Brooklyn Brewery’s Journalism Connection

0913bbrewery.jpgFriday trivia time: Homegrown beer favorites Brooklyn Brewery have a (pretty sweet) journalism connection.

Back in the 1970s and early 80s, Brewery founder Steve Hindy worked as a foreign correspondent for the Associated Press. While working out of the AP bureaus in Tehran, Beirut and Cairo, Hindy was the victim of an attempted kidnapping and saw Anwar Sadat‘s assassination. While living in the Muslim world, Hindy was forced to learn the fine art of homebrewing. It all dates back to an era of American lushes abroad:

Hindy returned to New York, with family and mind intact, to take an assistant editor post at Newsday. He also brought something else back with him, a hobby that would soon be transformed into much greater. The Islamic countries he’d been living in for 10 years were dry due to Muslim law, and among Westerners working in Middle Eastern countries, home brewing was a popular solution to their booze-free environs. During the 1950s, when American oil workers first went to Saudi Arabia and Kuwait, the Arab-American Company handed out home brewing pamphlets. The practice of self-manufacturing beer was thus well established by the time Hindy arrived in the mid-’70s. He quickly caught the bug, engaging in home brewing all throughout his tenure in the Middle East, and continuing with it after returning stateside.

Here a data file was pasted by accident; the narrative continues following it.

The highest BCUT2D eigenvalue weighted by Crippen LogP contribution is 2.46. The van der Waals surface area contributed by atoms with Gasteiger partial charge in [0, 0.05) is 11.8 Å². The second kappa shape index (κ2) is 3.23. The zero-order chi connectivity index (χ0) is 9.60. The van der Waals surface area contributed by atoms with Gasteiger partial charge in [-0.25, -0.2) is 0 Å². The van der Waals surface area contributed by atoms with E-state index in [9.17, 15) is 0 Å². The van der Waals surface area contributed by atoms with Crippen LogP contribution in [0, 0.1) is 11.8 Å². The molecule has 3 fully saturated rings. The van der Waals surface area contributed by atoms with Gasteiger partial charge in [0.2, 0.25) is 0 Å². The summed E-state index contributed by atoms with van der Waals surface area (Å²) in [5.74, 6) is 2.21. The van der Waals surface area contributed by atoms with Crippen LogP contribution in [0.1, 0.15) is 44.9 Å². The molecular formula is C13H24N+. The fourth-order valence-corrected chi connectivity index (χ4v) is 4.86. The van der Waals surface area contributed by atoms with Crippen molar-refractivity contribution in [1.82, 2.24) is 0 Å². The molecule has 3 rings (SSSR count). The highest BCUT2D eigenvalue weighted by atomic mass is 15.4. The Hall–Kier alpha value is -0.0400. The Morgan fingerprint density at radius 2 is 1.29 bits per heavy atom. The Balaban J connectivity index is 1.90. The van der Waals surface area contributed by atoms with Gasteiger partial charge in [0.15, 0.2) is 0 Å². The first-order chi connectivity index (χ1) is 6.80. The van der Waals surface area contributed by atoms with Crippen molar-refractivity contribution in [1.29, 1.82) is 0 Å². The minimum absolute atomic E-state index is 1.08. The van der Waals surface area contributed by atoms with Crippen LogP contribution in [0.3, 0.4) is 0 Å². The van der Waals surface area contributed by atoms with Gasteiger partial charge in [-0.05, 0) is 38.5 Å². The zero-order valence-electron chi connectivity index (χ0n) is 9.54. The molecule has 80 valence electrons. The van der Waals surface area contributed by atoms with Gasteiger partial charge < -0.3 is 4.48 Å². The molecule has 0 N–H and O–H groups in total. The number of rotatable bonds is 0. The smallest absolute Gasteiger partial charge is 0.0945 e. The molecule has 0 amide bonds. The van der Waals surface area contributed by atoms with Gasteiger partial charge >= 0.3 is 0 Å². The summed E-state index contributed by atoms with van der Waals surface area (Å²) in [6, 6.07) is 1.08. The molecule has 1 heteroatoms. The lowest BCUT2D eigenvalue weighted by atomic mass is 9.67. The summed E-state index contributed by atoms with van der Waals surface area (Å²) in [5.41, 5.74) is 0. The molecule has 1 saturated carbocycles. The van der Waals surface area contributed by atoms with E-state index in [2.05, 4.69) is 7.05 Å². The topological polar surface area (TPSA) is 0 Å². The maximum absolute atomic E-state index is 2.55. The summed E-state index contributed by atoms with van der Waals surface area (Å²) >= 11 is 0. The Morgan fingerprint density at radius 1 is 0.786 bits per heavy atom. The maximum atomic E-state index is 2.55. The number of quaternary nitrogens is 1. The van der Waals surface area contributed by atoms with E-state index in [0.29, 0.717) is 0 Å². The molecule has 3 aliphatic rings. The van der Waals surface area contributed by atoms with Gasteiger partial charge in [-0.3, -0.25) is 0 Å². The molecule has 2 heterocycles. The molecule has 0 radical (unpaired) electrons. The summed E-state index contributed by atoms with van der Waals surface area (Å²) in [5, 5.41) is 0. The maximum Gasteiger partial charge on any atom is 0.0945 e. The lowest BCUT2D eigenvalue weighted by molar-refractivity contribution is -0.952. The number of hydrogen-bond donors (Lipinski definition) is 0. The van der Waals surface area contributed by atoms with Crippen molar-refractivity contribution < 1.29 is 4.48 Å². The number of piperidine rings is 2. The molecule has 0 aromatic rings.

So let’s thank the Associated Press for some damn fine beers.